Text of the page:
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HORSE, JOHN (ca. 1812-1882)

Black Seminole leader John Horse was born in Florida circa 1812. A Seminole slave of African American, American Indian, and Spanish descent, he became a subchief during the Second Seminole War (1835-42) and participated in negotiations with the U.S. Army. Horse capitulated in 1838 and thereafter acted as an army guide and interpreter. He convinced many Seminole to surrender and assisted in their removal west. He relocated to the Indian Territory (present Oklahoma) in 1842 and received his freedom in 1843.

Horse accompanied a Seminole delegation to Washington, D.C., in 1844, resulting in his near assassination. Some Seminole considered Horse a meddler or held him responsible for their removal. For his protection Horse resided at Fort Gibson, where he served as an interpreter. In spring 1849 he helped found a Black Seminole settlement near present Wewoka in Seminole County.

In autumn 1849 Horse and approximately twenty Black Seminole families followed Seminole chief Wild Cat (Coacoochee) and his band to Mexico. Granted land in the state of Coahuila, the immigrants fought for Mexico against the Apache, the Comanche, and Texas filibusters. For his service Horse, whom Mexican officials knew as Juan Caballo and recognized as chief of the Black Seminole, was named a captain in the Mexican army. (John Horse was known by several names, including Gopher John, John Cowaya, John Cavallo, and John Coheia.)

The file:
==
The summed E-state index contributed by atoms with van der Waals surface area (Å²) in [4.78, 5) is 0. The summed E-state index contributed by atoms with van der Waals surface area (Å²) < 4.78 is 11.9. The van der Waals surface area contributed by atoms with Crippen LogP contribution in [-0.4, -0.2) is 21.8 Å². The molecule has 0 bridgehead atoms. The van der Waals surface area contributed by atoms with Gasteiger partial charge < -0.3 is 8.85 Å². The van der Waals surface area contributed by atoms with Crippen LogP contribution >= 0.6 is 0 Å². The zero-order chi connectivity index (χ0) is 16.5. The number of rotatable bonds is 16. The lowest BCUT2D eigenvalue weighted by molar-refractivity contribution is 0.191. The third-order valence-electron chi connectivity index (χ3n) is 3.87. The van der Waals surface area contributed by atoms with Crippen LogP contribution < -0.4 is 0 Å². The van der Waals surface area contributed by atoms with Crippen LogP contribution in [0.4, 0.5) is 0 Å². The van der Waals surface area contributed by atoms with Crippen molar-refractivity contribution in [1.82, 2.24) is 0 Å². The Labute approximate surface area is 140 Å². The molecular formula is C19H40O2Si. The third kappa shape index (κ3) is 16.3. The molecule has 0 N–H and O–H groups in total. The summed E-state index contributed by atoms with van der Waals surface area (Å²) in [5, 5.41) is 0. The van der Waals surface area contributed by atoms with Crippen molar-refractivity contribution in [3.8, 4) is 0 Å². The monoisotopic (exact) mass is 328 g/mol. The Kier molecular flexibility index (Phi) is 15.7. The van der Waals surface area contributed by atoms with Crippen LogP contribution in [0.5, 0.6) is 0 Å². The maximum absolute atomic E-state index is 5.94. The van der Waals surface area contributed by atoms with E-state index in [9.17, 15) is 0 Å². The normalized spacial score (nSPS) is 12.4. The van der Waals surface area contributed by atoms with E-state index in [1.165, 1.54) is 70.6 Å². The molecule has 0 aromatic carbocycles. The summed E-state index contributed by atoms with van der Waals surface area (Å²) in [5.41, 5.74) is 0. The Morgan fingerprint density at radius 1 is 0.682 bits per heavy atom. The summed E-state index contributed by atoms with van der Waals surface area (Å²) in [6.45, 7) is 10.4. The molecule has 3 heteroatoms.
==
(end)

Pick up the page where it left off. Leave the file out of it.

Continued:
In 1870 Horse resided at Laguna de Parras in Coahuila. He subsequently moved to Fort Duncan, Texas, where many Black Seminole had become U.S. Army scouts. Although he did not enlist, Horse served the army as an interpreter and negotiator. When the U.S. government failed to help the Black Seminole relocate to the Seminole Nation in the Indian Territory, John Horse returned to Mexico, where he died in 1882.


BIBLIOGRAPHY: Daniel F. Littlefield, Jr., Africans and Seminoles: From Removal to Emancipation (Westport, Conn.: Greenwood Press, 1977). Edwin C. McReynolds, The Seminoles (Norman: University of Oklahoma Press, 1957). Kenneth W. Porter, "Seminole in Mexico, 1850-1861," The Chronicles of Oklahoma 29 (Summer 1951). Kenneth W. Porter, The Negro on the American Frontier (New York: Arno Press, 1971). E. Douglas Sivad, "Juan Caballo," in The New Handbook of Texas (Austin: Texas State Historical Association, 1996).

Jon D. May

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